Bedtimes for Miles have become more time-consuming in recent months, as he finds more ways to push all the right buttons. “Please stay Daddy. I love you, and I miss you so much when you’re at work.” Cripes, what are you going to say to that? So I lie with him, tell another story… eventually try to leave the room and “the arm” reaches out, hooks me by the shoulder. “Please… please… stay.” Get firm about it and either he wails or gets up and walks into the living room. Bedtime has become a nightly two-hour ritual.
Then, last week, I brought a CD player into his room and put on Brian Eno’s “Thursday Afternoon.” Suddenly, things were different. He drifted off within minutes. Totally at peace with bedtime. Burned copies of Apollo, Compact Forest Proposal, and Plateaux of Mirrors for him (summary review). Not always perfect, but even when it doesn’t work, few things could compare to the absolutely peaceful feeling of napping at the end of a long day, listening to Eno by night-light with your three-year-old son’s arm wrapped around you.
Then, tonight, halfway through Apollo, he suddenly sat up and asked, “Daddy, what is this? Sad music for a doctor’s office?”
10 Replies to “Sleep Elixir Eno”
Back in 1995 or so, my roommate John had a kickass stereo system. So I shared it and had my speakers in my bedroom connected to his stereo.
One night we decided to put Eno’s “An Ending (Ascent)” from Apollo on endless repeat. We awoke with super-powers. John could lift 452x his own body weight, and I could see through time.
I’ve slept to Eno for years. :^)
There’s something about continuity of listening to the same CD again and again when I drift off that works well for me. In any other context I’d hate hearing the same music too much. But the same CD in the player by the bed for months at a time works great, and I start it again anytime I wake and go back to sleep to make for a more timeless sleep/wake pattern of continuity and familiarity. It’s wonderful for those sleep/wake/sleep-dream cycles in mid night or early morning.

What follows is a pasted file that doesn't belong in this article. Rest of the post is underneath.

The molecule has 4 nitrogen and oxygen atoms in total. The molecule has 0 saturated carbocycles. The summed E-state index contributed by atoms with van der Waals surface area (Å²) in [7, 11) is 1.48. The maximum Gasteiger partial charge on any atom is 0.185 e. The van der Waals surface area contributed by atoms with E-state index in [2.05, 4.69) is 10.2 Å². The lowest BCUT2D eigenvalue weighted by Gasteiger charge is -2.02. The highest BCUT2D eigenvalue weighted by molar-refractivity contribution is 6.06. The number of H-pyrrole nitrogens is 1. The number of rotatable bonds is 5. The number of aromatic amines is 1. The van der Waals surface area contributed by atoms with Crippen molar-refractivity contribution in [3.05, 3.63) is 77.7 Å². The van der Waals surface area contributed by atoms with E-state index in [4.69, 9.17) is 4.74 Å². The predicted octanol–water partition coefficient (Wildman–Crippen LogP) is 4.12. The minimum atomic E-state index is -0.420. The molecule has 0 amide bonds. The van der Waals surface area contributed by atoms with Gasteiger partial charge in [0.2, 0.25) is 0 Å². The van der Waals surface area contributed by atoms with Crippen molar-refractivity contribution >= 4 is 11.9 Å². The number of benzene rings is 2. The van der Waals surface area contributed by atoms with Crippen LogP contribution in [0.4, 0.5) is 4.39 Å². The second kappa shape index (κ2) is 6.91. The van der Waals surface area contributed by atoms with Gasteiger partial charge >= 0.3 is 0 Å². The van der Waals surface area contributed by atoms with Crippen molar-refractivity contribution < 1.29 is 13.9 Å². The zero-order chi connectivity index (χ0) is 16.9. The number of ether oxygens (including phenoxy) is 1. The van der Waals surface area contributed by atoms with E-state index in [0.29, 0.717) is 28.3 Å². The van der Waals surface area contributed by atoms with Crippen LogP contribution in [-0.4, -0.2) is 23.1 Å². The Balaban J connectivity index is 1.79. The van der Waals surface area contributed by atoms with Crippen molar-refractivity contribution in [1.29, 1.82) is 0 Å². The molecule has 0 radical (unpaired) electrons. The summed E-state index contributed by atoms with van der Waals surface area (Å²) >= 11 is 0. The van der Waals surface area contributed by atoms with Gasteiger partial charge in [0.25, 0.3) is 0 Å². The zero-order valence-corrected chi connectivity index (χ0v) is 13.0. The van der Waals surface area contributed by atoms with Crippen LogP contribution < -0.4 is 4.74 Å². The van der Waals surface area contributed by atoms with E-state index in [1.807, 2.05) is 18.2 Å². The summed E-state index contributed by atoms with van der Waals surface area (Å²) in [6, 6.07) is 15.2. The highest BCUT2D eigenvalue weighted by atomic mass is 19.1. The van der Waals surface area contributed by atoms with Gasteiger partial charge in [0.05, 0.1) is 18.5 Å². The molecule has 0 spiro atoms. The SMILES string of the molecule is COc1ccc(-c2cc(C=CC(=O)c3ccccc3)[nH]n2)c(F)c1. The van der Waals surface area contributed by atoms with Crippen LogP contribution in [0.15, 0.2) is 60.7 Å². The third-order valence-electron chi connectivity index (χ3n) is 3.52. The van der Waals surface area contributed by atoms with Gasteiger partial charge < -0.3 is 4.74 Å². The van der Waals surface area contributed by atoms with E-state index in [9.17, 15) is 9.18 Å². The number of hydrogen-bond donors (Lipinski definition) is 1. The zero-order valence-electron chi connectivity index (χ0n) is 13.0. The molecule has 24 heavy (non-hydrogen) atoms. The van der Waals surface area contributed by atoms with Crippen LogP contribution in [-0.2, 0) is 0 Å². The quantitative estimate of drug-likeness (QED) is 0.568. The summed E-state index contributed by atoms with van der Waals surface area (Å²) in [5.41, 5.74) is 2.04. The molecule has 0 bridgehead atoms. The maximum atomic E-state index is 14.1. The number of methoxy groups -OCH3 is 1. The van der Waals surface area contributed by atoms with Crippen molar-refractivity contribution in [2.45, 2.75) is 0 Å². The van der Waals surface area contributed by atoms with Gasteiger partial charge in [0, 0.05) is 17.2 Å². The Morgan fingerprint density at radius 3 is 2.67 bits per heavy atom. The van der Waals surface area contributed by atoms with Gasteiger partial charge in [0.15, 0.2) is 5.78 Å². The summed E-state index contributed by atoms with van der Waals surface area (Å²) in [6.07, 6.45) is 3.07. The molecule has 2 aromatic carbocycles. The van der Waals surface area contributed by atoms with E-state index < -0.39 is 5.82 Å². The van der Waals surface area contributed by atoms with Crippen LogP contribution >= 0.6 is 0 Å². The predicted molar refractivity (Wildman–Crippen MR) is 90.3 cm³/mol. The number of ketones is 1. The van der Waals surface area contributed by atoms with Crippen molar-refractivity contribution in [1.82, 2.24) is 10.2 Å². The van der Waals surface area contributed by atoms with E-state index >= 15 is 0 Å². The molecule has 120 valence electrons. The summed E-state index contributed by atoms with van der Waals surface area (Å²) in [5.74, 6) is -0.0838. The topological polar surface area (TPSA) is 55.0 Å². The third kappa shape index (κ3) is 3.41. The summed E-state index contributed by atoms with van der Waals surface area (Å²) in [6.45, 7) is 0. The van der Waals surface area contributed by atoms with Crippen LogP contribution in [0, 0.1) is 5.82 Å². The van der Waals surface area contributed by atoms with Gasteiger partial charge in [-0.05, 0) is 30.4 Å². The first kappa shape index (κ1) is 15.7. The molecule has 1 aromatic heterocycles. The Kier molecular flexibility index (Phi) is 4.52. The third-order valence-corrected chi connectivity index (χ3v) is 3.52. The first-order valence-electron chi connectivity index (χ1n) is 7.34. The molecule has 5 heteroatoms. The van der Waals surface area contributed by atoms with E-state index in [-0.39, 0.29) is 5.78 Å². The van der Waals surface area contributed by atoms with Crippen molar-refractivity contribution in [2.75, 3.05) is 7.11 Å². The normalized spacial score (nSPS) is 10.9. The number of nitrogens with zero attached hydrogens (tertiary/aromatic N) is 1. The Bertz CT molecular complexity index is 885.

I’d try Another Green World too. While it has vocals it’s pretty close to ambient and the vocal tracks tend to be soothing. Hillage’s Rainbow Dome Music might be another good one. I lean also to Klaus Schulze, Popol Vuh, Terry Riley and Tangerine Dream.
I think “Sad Music for a Doctor’s Office” is the title of an early Eno album, isn’t it?
I may have recommended this before, but Yo-Yo Ma’s “Cello Suites Inspired by Bach” was an incredible soother of both baby and parents when Clara was 1-2 years old. Clara has since tired of it, but I still adore this music. It’s deep, rich, works as ambient sound and yet is also incredibly moving if you listen closely to it. Nothing but Yo-Yo and his cello, too. Amazing the feelings that man can get out of his instrument. http://www.amazon.com/gp/product/B0000029YB/102-5037168-7705765?v=glance&n=5174
Nathan’s somewhat similar these days. There’s a standard litany of questions at bedtime:
You close the door all the way? No, Nathan, I’ll leave it cracked.
You go in your office? Yes, I’ll be in my home office.
Mommy be downstairs? Yes, Mommy will be downstairs.
It’s a crap shoot whether or not he wakes up before I go to work, but he’s becoming more and more distraught if I go to work before he wakes up. This morning, he got up and got into bed with Jenni while I was in the shower – and was apparently crying because he thought Daddy had gone to “work office” without saying good bye.
Another Green World is one of my Top 10 Desert Island Discs. I bet he would enjoy that, maybe will try it tonight. Thanks for the other recommendations too, Mal and Dylan.